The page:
Here is an excellent VoxEU interview about the book with Charles Calomiris. For now, I’m off to St Pancras and on with Piketty.
Adam Smith had firm views about the banking industry. He believed that services in general were unproductive, and would clearly have taken a dim view of claims about the contribution of banking to GDP (see my forthcoming Feb 2014 book, GDP: A Brief and Affectionate History).
I was just looking at the new Oxford Handbook of Adam Smith (editors Christopher Berry, Maria Pia Paganelli and Craig Smith) as I prepare for a panel session on banking at the Festival of Economics in Bristol later this month.
The essays in the section on money, banking and prices underline Smith’s caution. It describes a metaphor in The Wealth of Nations (I didn’t remember it) comparing banking to a wagon road through the air – immensely useful in helping business expand beyond its earth-bound confines, but in danger of melting if it gets too close to the sun. He was explicitly opposed to banks investing in real estate, and his descriptions of what they should be lending for are exactly the kind of provision of working capital to business that modern banks hardly do at all – it amounts to just 3% of UK banks’ total lending. A figure worth bearing in mind when the banks claim that higher equity capital requirements would restrict their ability to lend to business, as a small decline in next to nothing is less than next to nothing….
The Handbook, by the way, is a great resource for Smith-ites. I’ve dipped into it, and found some great chapters, including those on his Enlightenment context and (by Amartya Sen) on his contemporary relevance. One part covers economics; others are on the entire range of his work – for example on history, civil society, moral society. I also liked the introduction from Nicholas Phillipson, who write an excellent biography of Smith, Adam Smith: An Enlightened Life (which I reviewed for the New Statesman).
This morning I had the pleasure of attending a breakfast debate hosted by Prospect for Anat Admati, co-author of the brilliant The Bankers’ New Clothes. The book has a clear, simple message: banks should be required to behave like normal businesses, and invest their own funds in projects with a good (risk-adjusted) return. They should not be subsidised to borrow money to invest in risky trading activities. “What is special about banks is what they get away with,” Admati says. The mechanism for moving from our world of zombie banks that can still bring down the whole economy and are still receiving massive taxpayer subsidies to a world of viable banks that finance the real economy is to require them to hold much, much more equity on the liabilities side of their balance sheet, moving towards that by not paying dividends for the foreseeable future.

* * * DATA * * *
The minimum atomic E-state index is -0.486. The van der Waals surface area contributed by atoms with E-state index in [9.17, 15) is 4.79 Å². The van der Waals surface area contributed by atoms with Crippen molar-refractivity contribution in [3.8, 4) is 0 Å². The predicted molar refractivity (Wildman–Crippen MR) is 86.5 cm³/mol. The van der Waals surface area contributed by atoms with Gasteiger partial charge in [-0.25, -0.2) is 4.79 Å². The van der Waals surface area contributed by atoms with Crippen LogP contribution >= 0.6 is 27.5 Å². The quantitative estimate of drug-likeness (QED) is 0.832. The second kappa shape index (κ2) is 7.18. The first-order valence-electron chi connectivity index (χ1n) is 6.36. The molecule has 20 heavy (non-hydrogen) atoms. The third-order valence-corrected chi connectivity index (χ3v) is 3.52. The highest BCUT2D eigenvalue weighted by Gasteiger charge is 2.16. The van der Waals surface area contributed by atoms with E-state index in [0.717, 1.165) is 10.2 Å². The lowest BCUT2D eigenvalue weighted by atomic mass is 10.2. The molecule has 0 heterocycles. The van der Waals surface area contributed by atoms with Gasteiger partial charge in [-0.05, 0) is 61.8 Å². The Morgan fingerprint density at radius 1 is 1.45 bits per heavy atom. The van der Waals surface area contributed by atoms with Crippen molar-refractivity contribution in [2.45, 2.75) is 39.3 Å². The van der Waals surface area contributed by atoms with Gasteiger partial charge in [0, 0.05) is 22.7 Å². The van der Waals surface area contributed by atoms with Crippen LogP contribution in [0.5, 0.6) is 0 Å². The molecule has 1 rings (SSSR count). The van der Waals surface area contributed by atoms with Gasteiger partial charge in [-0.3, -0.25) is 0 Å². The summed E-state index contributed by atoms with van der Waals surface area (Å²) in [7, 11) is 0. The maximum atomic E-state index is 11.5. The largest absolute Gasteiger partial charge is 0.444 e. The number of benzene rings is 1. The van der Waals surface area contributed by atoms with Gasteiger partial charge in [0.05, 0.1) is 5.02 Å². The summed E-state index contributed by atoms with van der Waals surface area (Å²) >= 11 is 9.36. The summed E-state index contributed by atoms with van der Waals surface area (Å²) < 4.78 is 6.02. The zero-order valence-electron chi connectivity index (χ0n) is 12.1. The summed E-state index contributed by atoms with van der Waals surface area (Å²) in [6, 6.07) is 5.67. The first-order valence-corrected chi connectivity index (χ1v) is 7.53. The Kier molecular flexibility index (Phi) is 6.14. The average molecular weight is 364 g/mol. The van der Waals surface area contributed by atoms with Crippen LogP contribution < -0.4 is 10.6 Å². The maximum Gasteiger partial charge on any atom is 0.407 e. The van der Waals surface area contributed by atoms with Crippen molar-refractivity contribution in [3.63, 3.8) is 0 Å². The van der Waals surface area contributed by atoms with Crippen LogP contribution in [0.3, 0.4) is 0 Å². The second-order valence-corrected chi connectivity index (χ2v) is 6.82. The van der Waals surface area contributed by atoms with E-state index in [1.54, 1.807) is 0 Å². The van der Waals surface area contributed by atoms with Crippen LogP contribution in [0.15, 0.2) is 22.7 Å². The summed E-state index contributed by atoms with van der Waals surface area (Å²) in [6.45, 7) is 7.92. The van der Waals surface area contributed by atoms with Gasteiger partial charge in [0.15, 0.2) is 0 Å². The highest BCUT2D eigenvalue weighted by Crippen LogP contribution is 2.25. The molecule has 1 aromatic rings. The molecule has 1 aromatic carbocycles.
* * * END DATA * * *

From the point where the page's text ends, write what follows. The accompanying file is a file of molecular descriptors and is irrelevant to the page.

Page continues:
The Bankers’ New Clothes: What’s Wrong with Banking and What to Do about It
The book is terrific, and if you don’t want to read a whole book, its website has a short myth-buster addressing the most frequent objections to the proposals ( http://bankersnewclothes.com/wp-content/uploads/2013/06/parade-continues-June-3.pdf). For of course bankers object to being told their industry harms the economy and is not commercially viable without government subsidy. Many people – including both politicians and many bankers – don’t understand the issues. There’s a lot of jargon and few people want to look stupid by admitting they don’t understand.
The meeting this morning split between bankers and economists. I think all economists agree on the need for banks to be much better-capitalised. This includes a senior economist at one of the UK’s biggest banks, who recently told me so then pleaded with me never to reveal their identity. However, this has little political traction. Bankers are confident chaps who talk a good (confusing) game and donate funds. The GDP figures greatly overstate the contribution of banks to the economy (see my forthcoming book, or Banking Across Boundaries by Brett Christophers). I think the best practical path in the short term is to encourage regulators and politicians to enable new entry into financial services. After all, only 3% of banks’ lending in the UK goes to business, and if start-ups including P2P and private equity can eat into that, it will be even clearer that the banks we have are not socially useful. If they are, they can prove it by raising equity and reducing their lethally dangerous leverage.